While studying the Forex market, four main theories or models come into play. These theories are the theory of purchasing power parity, interest parity theory, expected theory of forward rates and the Fisher approach (Madura, 2003). All these concepts are used to analyze the behavior of currency exchange markets during certain periods of currency trade.
Parity or the difference in the purchasing power of money of two countries develops the rate at which these two currencies will exchange. The current exchange rate changes with the variations in the inflation rate of two countries to be on par with the currencies purchasing power. This theory, therefore, asserts that foreign exchange rate changes with the inflation rate of two countries. The direct quote has to change to correspond with the inflation rate of the home market and the foreign country (Sweeney, 2005). The Fisher effect theory, on the other hand, explains that a discrepancy in interest rates will cause funds to move from the countries with small interest to markets or countries that have high-interest rates. Therefore, when the interest rates of home market are greater than the interest of foreign market, the local currency of the home market appreciates. Again, when the interest rates on the home market are less than the interest rates of the foreign market, the local currency will have to lose value (Weithers, 2006).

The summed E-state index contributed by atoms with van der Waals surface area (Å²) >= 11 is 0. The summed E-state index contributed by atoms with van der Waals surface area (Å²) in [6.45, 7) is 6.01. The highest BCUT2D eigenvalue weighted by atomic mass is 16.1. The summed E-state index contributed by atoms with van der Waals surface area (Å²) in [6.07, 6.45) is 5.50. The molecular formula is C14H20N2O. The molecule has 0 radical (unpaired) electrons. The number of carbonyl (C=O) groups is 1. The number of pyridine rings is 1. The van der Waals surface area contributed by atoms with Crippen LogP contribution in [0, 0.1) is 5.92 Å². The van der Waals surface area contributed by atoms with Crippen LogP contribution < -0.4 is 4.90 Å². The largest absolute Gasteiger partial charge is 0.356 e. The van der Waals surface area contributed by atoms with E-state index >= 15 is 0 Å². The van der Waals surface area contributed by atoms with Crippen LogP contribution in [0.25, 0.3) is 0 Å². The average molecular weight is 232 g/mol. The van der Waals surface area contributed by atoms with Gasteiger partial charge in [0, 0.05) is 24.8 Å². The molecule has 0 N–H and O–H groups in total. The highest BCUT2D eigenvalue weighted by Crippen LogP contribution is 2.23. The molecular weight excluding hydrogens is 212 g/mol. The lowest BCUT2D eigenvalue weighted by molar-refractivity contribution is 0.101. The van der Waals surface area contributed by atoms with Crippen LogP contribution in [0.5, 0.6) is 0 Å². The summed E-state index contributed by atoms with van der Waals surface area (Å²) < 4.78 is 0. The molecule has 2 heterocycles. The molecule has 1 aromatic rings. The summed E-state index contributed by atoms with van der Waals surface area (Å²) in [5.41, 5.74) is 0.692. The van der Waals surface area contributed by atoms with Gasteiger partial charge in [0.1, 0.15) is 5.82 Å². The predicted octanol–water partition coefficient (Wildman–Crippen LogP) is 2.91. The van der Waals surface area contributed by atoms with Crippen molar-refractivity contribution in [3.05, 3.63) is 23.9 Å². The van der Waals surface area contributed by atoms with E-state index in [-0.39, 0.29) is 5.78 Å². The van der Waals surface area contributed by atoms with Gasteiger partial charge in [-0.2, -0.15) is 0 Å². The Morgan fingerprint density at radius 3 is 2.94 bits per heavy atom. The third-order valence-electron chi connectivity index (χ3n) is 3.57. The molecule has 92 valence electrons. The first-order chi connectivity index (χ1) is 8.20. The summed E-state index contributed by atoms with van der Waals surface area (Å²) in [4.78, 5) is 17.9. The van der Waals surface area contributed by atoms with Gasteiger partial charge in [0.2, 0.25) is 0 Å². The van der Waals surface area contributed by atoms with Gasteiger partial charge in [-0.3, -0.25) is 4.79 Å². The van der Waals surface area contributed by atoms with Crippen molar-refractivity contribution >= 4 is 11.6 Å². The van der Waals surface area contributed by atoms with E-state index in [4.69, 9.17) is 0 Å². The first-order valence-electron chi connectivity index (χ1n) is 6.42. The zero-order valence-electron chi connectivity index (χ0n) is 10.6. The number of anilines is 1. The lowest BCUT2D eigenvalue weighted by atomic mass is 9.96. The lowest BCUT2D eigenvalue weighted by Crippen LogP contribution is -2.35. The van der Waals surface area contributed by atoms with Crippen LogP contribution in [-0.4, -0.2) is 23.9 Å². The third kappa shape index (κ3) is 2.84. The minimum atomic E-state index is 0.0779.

The interest parity theory, on the other hand, creates a relationship between the spot exchange rate, forward rates, and the interest rates. Therefore, when trading risk-free rates risk government bonds; the value of the maturity should be similar across nations (Madura, 2003). The only component that changes is the expected rate of return due to the adjustments that will happen on the trade concerning currency exchange rates. The forward rates theory asserts that traders enter into a trade agreement that adjusts the value of the current transaction to correspond to anticipated changes in currency rates. The uncertainty in the business is eliminated since fluctuations in the money exchange rates will not affect the value of the assets since the price is specified (Koedijk, 2006).Forward rates are perfect for hedging the risks that are associated with the currency exchange market.
In conclusion, all these four concepts are applied in international business where the trade involves different currencies. Usually, the interest rates and inflation rates of nations keep alternating, and it is, therefore, the mandate of finance managers for multinational corporations to use their financial skills appropriately so that they hedge the risks associated with foreign exchange market.
Koedijk, K. (2006). Special Issue: Foreign exchange markets. Oxford [u.a.: Elsevier.
Madura, J. (2003). International financial management. Mason, OH: Thomson/South-Western.
Sweeney, R. J. (2005). Foreign exchange markets. Cheltenham, UK: Edward Elgar Pub.
Weithers, T. M. (2006). Foreign exchange: A practical guide to the FX markets. Hoboken, NJ: John Wiley & Sons.
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